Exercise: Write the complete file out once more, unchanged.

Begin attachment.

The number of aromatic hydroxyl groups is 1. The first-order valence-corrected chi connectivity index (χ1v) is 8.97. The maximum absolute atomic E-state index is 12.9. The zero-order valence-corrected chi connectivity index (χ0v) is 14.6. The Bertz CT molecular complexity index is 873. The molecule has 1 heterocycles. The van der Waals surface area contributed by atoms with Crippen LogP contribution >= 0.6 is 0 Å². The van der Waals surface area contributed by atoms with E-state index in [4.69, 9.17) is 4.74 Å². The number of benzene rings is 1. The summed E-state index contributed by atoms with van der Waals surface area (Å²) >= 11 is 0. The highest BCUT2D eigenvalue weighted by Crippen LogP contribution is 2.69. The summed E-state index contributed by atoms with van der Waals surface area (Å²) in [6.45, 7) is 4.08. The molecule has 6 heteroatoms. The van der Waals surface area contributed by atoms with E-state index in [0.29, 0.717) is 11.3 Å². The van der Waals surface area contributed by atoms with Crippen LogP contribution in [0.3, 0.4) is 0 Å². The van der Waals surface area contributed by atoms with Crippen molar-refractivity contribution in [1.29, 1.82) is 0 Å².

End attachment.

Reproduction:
The number of aromatic hydroxyl groups is 1. The first-order valence-corrected chi connectivity index (χ1v) is 8.97. The maximum absolute atomic E-state index is 12.9. The zero-order valence-corrected chi connectivity index (χ0v) is 14.6. The Bertz CT molecular complexity index is 873. The molecule has 1 heterocycles. The van der Waals surface area contributed by atoms with Crippen LogP contribution >= 0.6 is 0 Å². The van der Waals surface area contributed by atoms with E-state index in [4.69, 9.17) is 4.74 Å². The number of benzene rings is 1. The summed E-state index contributed by atoms with van der Waals surface area (Å²) >= 11 is 0. The highest BCUT2D eigenvalue weighted by Crippen LogP contribution is 2.69. The summed E-state index contributed by atoms with van der Waals surface area (Å²) in [6.45, 7) is 4.08. The molecule has 6 heteroatoms. The van der Waals surface area contributed by atoms with E-state index in [0.29, 0.717) is 11.3 Å². The van der Waals surface area contributed by atoms with Crippen LogP contribution in [0.3, 0.4) is 0 Å². The van der Waals surface area contributed by atoms with Crippen molar-refractivity contribution in [1.29, 1.82) is 0 Å².